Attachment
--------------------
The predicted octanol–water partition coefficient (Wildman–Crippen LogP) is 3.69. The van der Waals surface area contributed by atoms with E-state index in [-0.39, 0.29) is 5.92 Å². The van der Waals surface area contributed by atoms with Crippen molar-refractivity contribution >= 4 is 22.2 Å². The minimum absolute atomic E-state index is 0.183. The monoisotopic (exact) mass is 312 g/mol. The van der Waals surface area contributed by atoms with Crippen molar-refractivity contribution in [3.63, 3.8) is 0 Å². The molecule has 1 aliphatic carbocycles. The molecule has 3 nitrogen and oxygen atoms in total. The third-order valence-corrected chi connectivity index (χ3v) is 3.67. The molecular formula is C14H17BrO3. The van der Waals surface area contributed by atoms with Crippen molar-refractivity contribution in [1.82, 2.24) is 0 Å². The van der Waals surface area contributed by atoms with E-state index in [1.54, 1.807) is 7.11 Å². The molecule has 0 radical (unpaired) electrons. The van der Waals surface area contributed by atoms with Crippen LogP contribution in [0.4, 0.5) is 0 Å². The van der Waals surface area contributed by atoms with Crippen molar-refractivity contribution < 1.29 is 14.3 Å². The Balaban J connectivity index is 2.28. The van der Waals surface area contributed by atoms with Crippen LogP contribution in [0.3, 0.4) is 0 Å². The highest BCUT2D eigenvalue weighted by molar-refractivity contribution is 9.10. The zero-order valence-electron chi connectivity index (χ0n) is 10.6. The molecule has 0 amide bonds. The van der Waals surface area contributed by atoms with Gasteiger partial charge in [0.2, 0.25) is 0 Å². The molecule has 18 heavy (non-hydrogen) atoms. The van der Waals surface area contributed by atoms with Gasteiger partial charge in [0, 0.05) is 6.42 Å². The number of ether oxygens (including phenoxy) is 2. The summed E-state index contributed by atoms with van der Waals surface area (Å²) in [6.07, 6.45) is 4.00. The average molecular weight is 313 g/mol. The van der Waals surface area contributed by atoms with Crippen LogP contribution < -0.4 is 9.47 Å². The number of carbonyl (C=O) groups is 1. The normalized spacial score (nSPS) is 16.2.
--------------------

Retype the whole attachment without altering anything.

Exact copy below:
The predicted octanol–water partition coefficient (Wildman–Crippen LogP) is 3.69. The van der Waals surface area contributed by atoms with E-state index in [-0.39, 0.29) is 5.92 Å². The van der Waals surface area contributed by atoms with Crippen molar-refractivity contribution >= 4 is 22.2 Å². The minimum absolute atomic E-state index is 0.183. The monoisotopic (exact) mass is 312 g/mol. The van der Waals surface area contributed by atoms with Crippen molar-refractivity contribution in [3.63, 3.8) is 0 Å². The molecule has 1 aliphatic carbocycles. The molecule has 3 nitrogen and oxygen atoms in total. The third-order valence-corrected chi connectivity index (χ3v) is 3.67. The molecular formula is C14H17BrO3. The van der Waals surface area contributed by atoms with Crippen molar-refractivity contribution in [1.82, 2.24) is 0 Å². The van der Waals surface area contributed by atoms with E-state index in [1.54, 1.807) is 7.11 Å². The molecule has 0 radical (unpaired) electrons. The van der Waals surface area contributed by atoms with Crippen LogP contribution in [0.4, 0.5) is 0 Å². The van der Waals surface area contributed by atoms with Crippen molar-refractivity contribution < 1.29 is 14.3 Å². The Balaban J connectivity index is 2.28. The van der Waals surface area contributed by atoms with Crippen LogP contribution in [0.3, 0.4) is 0 Å². The highest BCUT2D eigenvalue weighted by molar-refractivity contribution is 9.10. The zero-order valence-electron chi connectivity index (χ0n) is 10.6. The molecule has 0 amide bonds. The van der Waals surface area contributed by atoms with Gasteiger partial charge in [0.2, 0.25) is 0 Å². The molecule has 18 heavy (non-hydrogen) atoms. The van der Waals surface area contributed by atoms with Gasteiger partial charge in [0, 0.05) is 6.42 Å². The number of ether oxygens (including phenoxy) is 2. The summed E-state index contributed by atoms with van der Waals surface area (Å²) in [6.07, 6.45) is 4.00. The average molecular weight is 313 g/mol. The van der Waals surface area contributed by atoms with Crippen LogP contribution < -0.4 is 9.47 Å². The number of carbonyl (C=O) groups is 1. The normalized spacial score (nSPS) is 16.2.